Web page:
Laura Robb has long championed the idea that reading and access to books are civil rights. In this story of turning around reluctant readers, the celebrated educator makes a powerful case that when kids have lots of book choices and lots of time to read in and out of school, they’ll become readers for life.
Tagged: reading strategies
Ever met a student who thrives when we are with them during reading instruction but struggles during independent reading? Meghan Duermit and Sunday Cummins recommend simple strategies like quick book talks to build a bridge to the wilder world of reading on one’s own.
We enjoy publishing MiddleWeb articles that team a school-based teacher and a school-focused author/consultant who share classroom strategies they’ve been developing together. We’ve chosen 10 examples from our trove of guest articles to showcase the power of these team-ups.
Using reading comprehension strategies in the content area helps students build background knowledge and academic skills. Tara Dale and Mandi White, authors of The Science Teacher’s Toolbox, share four techniques they use to help middle schoolers grasp informational text.
6th grade teacher Amanda Xavier was skeptical when colleague Rose Reissman suggested a Mary Poppins book study, but their multimedia approach was a hit. “If a very old fashioned nanny can bring smiles and make modern kids sit up in class and take note, I say, ‘Cheerio’!”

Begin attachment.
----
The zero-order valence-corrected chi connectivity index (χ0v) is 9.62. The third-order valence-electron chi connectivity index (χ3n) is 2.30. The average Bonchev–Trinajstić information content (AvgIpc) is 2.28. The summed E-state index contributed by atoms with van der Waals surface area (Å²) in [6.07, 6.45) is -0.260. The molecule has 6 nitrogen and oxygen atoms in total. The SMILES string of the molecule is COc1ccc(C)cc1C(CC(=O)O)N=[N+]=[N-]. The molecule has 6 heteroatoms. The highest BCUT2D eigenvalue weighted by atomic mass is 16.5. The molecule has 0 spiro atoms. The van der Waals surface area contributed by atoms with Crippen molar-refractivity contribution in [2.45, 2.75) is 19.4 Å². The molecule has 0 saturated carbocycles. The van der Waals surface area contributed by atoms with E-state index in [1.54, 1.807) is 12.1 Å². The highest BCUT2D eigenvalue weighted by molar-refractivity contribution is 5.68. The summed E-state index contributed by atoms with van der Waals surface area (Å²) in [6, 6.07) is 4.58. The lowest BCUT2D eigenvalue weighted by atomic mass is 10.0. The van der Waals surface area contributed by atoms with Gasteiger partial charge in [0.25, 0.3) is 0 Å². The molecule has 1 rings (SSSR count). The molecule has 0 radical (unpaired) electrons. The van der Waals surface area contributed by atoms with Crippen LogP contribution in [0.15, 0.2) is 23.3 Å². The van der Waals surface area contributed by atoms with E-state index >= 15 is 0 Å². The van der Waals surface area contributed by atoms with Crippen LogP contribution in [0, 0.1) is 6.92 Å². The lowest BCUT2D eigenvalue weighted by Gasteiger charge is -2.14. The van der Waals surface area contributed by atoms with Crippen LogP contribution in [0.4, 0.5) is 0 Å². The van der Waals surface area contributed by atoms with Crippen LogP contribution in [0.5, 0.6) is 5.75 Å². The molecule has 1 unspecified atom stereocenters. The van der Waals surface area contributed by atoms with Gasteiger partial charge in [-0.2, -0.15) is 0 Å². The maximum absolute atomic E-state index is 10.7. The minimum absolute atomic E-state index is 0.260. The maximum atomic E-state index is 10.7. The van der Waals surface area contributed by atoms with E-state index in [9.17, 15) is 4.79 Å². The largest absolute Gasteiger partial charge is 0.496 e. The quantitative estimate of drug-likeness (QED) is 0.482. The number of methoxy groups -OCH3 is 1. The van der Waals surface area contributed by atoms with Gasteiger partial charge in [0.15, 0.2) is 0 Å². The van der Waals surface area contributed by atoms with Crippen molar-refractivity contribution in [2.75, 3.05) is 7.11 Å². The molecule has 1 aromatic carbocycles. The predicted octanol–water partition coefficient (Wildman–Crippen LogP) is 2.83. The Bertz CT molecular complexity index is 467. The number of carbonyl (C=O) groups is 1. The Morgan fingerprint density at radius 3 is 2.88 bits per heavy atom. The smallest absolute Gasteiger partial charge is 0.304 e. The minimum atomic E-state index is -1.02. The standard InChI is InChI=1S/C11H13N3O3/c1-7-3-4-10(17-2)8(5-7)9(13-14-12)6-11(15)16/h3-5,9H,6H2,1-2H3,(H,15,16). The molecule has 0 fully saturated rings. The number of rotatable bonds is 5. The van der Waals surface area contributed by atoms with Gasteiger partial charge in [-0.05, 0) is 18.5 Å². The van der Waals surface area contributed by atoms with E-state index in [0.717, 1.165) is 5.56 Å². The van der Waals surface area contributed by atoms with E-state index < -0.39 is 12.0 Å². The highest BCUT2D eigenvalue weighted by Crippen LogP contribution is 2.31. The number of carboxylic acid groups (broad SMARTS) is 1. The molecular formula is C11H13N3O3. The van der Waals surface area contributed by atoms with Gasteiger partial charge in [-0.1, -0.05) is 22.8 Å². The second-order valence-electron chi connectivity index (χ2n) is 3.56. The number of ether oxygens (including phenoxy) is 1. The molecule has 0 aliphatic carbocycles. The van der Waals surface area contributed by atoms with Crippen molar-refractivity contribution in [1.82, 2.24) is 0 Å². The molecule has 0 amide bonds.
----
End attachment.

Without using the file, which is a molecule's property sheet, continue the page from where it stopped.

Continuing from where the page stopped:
Whether a student is an English learners or native English speaker, the strategies EL specialist Valentina Gonzalez offers will provide support for middle graders who are struggling to read text on grade level. Insight: Often we must help unlock the new language.
Could this be the year our students begin to discover their all-time favorite books? Jennifer Serravallo, literacy consultant and bestselling author of The Reading Strategies Book, shares 10 “back pocket” techniques that can help teachers match kids with great stories.
Using the Reading Response strategy, Marilyn Pryle writes, class time becomes a time of meaningful discovery. Students do not passively ingest information but actively create ideas through their own thinking, writing and discussion. Teachers facilitate, clarify and celebrate.
When reading strategies include a series of actionable steps, students can follow them as they learn to master skills. Using the teaching of tying shoes as an analogy, literacy expert Jennifer Serravallo offers examples of the kinds of supports teachers can offer learners as they travel the path to automaticity.
Jennifer Serravallo’s new book on reading strategies was worth the wait, says Linda Biondi. It offers “adaptable, research based lessons targeting student’s skills, adaptable to different levels of students and texts, as well as different reading programs.”